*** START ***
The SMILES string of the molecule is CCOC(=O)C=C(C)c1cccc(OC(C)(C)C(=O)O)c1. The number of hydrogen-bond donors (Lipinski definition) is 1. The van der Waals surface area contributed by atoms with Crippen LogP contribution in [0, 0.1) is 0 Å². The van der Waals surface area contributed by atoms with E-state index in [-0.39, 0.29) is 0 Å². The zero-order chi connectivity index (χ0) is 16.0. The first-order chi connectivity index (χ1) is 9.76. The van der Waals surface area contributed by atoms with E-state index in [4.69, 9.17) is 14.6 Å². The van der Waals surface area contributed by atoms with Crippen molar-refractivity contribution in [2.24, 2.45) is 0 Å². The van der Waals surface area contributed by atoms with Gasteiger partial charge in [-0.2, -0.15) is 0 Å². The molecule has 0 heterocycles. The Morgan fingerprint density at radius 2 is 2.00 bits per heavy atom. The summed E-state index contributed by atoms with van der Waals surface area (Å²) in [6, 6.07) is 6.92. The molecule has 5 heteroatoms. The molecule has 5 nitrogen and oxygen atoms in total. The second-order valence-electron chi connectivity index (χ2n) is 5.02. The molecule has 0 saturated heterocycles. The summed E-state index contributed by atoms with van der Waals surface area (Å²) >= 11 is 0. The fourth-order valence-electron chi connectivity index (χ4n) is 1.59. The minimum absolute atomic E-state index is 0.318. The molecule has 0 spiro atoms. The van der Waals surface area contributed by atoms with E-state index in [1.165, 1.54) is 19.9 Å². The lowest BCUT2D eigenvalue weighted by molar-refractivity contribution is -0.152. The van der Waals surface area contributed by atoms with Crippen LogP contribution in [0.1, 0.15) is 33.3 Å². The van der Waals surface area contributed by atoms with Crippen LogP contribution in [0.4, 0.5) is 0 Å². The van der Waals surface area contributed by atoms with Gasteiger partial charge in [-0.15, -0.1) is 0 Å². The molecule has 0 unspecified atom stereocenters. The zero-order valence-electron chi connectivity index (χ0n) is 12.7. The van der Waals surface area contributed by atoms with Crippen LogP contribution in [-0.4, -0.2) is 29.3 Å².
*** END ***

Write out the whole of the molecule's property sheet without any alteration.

The SMILES string of the molecule is CCOC(=O)C=C(C)c1cccc(OC(C)(C)C(=O)O)c1. The number of hydrogen-bond donors (Lipinski definition) is 1. The van der Waals surface area contributed by atoms with Crippen LogP contribution in [0, 0.1) is 0 Å². The van der Waals surface area contributed by atoms with E-state index in [-0.39, 0.29) is 0 Å². The zero-order chi connectivity index (χ0) is 16.0. The first-order chi connectivity index (χ1) is 9.76. The van der Waals surface area contributed by atoms with E-state index in [4.69, 9.17) is 14.6 Å². The van der Waals surface area contributed by atoms with Crippen molar-refractivity contribution in [2.24, 2.45) is 0 Å². The van der Waals surface area contributed by atoms with Gasteiger partial charge in [-0.2, -0.15) is 0 Å². The molecule has 0 heterocycles. The Morgan fingerprint density at radius 2 is 2.00 bits per heavy atom. The summed E-state index contributed by atoms with van der Waals surface area (Å²) in [6, 6.07) is 6.92. The molecule has 5 heteroatoms. The molecule has 5 nitrogen and oxygen atoms in total. The second-order valence-electron chi connectivity index (χ2n) is 5.02. The molecule has 0 saturated heterocycles. The summed E-state index contributed by atoms with van der Waals surface area (Å²) >= 11 is 0. The fourth-order valence-electron chi connectivity index (χ4n) is 1.59. The minimum absolute atomic E-state index is 0.318. The molecule has 0 spiro atoms. The van der Waals surface area contributed by atoms with E-state index in [1.165, 1.54) is 19.9 Å². The lowest BCUT2D eigenvalue weighted by molar-refractivity contribution is -0.152. The van der Waals surface area contributed by atoms with Crippen LogP contribution in [0.1, 0.15) is 33.3 Å². The van der Waals surface area contributed by atoms with Crippen LogP contribution in [0.4, 0.5) is 0 Å². The van der Waals surface area contributed by atoms with Gasteiger partial charge in [-0.15, -0.1) is 0 Å². The molecule has 0 unspecified atom stereocenters. The zero-order valence-electron chi connectivity index (χ0n) is 12.7. The van der Waals surface area contributed by atoms with Crippen LogP contribution in [-0.4, -0.2) is 29.3 Å².